## Wednesday, September 19, 2012

### An algorithm for automatically flagging an unused physical server or virtual machine for retirement

by Adam Keck (incorporating helpful suggestions from Carl Friend and Tyler Yip)

### Abstract

If you have a large number of virtual machines and physical servers, you need some method to automatically determine when to retire a machine after it is no longer used.  Otherwise, you have to rely on the business owner of each physical server or virtual machine to tell you when they no longer need the resource.

Below is an algorithm for automatically flagging a physical server or virtual machine for retirement due to lack of usage. In some environments, with proper tuning, this algorithm could even trigger automatic retirement.

### Automatic Server Retirement Algorithm (ASRA)

• Record these data for the lifetime of a server (physical or virtual machine):
• disk writes and reads
• network transmits and receives
• CPU cycles used
• In the first M days of usage, calculate the arithmetic mean and the RMS for each data type. (M depends on the length of your business cycles). We suggest M=truncate(365.2/4)days (i.e., one quarter year or three months).
• Calculate the standard deviation from the arithmetic mean for the first M days of usage of each data type.
• Continue recording daily total values for the above data.
• Every M days, thereafter, calculate the M-day arithmetic mean of the above data for each of the above data types.
• Use one of the following methods either to flag the server for retirement (or to automatically retire it).
• A: Flag the server for removal if the monthly arithmetic mean or RMS for all types of data is less than N% of the first quarter's arithmetic mean or RMS. N is dependent on your site's requirements and server behavior. Carl suggests N=50.
• B: Flag the server for removal if the monthly arithmetic mean or RMS for all types of data is less than N% of the moving arithmetic mean or RMS described in the next sentence. If the arithmetic mean or RMS is higher than the first M-days' calculation, or if the arithmetic mean or RMS is lower than the first M-days' calculation by less than K%, recalculate the moving arithmetic mean or RMS with that period's data and the first M-days' data and any prior period's data where the arithmetic mean or RMS also exceeded the calculation from first M days or this period's arithmetic mean or RMS is lower than the first M-days' calculation by less than K%. N is dependent on your site's requirements and server behavior. Carl suggests N=50. I suggest K=(1/4)(1-N%)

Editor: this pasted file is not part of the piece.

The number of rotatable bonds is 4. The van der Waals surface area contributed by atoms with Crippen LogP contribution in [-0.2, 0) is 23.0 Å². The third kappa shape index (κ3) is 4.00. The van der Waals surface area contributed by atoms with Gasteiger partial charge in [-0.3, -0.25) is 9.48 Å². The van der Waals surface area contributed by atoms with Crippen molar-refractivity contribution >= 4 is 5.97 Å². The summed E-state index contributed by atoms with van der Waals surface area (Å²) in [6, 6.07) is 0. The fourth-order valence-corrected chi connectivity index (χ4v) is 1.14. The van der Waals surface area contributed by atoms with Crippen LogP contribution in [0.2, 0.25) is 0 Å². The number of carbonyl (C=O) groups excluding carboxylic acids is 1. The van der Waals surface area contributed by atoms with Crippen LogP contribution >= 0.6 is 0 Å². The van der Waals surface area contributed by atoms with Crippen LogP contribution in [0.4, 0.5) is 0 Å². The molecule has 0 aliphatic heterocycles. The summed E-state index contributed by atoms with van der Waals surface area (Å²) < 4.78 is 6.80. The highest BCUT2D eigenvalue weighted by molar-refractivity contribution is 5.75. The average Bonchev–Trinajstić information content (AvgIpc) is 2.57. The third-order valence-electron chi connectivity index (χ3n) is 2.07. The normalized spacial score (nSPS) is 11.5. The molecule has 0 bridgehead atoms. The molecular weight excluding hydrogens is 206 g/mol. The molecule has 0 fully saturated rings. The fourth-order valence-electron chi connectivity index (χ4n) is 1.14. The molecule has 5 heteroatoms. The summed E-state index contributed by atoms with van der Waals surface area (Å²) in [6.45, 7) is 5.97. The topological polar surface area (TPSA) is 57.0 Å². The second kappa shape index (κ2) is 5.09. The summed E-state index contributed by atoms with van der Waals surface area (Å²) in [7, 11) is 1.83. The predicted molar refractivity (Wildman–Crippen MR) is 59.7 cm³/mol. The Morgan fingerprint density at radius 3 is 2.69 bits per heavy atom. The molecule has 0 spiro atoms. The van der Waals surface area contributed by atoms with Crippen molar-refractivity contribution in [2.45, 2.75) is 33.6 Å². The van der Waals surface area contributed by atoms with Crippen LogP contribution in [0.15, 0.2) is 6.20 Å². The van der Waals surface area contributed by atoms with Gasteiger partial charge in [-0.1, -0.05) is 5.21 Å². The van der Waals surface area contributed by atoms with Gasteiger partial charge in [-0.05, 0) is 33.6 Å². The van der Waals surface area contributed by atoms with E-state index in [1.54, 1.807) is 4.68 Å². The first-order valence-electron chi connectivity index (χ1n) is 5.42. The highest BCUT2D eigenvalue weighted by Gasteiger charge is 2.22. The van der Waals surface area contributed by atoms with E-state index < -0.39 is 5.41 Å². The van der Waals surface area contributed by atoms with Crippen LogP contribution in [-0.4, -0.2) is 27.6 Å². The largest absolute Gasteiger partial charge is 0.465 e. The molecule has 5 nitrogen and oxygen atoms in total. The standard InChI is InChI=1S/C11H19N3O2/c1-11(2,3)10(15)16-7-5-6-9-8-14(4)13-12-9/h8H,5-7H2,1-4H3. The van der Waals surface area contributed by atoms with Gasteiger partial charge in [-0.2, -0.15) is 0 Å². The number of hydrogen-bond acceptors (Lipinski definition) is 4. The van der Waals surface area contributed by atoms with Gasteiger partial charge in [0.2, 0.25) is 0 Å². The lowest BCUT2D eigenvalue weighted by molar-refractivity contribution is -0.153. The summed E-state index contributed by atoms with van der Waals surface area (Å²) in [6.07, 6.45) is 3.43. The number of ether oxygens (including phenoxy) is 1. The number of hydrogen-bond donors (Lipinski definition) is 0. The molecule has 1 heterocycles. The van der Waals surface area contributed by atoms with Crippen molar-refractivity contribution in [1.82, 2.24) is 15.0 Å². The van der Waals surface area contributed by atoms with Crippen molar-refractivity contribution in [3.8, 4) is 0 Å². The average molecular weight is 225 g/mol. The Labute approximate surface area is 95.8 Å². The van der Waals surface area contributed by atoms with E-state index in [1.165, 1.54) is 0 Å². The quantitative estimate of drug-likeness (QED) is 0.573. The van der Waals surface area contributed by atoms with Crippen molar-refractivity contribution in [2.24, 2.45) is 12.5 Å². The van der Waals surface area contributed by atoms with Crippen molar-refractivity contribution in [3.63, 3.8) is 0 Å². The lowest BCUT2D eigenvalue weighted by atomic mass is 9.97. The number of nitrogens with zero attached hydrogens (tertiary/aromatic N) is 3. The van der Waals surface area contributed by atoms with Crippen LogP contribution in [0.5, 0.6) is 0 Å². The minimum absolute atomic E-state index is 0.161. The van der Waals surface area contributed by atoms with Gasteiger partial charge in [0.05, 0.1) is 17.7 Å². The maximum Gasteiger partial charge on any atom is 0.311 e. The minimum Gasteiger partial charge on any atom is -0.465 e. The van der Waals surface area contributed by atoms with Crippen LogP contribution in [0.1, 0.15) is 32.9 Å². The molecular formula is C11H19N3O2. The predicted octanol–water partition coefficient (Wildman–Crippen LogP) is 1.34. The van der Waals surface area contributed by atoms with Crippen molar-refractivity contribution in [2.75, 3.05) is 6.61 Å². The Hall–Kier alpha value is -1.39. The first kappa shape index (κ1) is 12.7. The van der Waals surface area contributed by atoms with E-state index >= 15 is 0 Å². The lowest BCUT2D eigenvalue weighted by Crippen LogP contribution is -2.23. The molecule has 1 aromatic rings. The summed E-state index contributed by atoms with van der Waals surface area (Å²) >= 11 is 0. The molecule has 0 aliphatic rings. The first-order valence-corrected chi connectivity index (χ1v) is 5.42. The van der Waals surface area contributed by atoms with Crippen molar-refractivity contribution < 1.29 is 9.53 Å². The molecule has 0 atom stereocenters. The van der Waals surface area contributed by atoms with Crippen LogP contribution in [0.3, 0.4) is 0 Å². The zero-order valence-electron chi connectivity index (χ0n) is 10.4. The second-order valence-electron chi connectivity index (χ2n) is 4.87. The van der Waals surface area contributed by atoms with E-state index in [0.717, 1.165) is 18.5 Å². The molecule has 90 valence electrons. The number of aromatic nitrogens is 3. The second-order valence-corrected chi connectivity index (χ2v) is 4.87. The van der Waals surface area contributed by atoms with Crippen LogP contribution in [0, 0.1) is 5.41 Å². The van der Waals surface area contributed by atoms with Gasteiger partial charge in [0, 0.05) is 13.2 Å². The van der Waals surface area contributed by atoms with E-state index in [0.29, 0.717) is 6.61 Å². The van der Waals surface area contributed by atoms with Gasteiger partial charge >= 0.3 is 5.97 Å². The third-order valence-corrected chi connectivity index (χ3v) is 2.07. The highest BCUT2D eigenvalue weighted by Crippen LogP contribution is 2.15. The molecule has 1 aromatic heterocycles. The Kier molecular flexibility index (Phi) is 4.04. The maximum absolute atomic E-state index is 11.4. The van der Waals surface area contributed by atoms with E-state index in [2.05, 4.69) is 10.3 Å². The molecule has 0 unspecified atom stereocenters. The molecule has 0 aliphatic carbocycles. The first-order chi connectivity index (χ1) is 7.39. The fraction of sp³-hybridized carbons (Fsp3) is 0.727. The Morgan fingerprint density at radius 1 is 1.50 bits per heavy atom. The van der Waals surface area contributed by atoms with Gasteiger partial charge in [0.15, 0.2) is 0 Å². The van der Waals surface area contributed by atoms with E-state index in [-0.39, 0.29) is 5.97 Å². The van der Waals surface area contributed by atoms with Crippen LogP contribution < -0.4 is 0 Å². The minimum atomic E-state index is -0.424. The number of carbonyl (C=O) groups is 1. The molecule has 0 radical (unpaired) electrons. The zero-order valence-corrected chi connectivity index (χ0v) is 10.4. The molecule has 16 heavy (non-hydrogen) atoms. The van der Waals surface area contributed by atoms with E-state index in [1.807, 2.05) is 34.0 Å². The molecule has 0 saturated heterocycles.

• C: Flag the server for removal if, for all data types, the data type's monthly arithmetic mean is lower than N standard deviations from the first M-days' arithmetic mean. N is dependent on your site's requirements and server behavior. I suggest N=1.
• D: Flag the server for removal if, for all data types, each data type's arithmetic mean for this period is lower than N standard deviations from the moving arithmetic mean described in the next sentence. If the arithmetic mean is higher than the first M-days' calculation, or if arithmetic mean is lower than (1/K)(N standard deviations) from the first M-days' calculation, recalculate the arithmetic mean with this period's data and the first M-days' data and any prior period's data where the arithmetic mean also exceeded the first M-days or was lower by less than (1/K)(N standard deviations). N is dependent on your site's requirements and server behavior. I suggest N=1 and K=4.
• Methods B and D take into account the case where a server reaches its normal workload beyond the M-day initial period.
• Methods A and B will probably be easier to program vs. C and D.  C and D are driven by a specific server's usage patterns.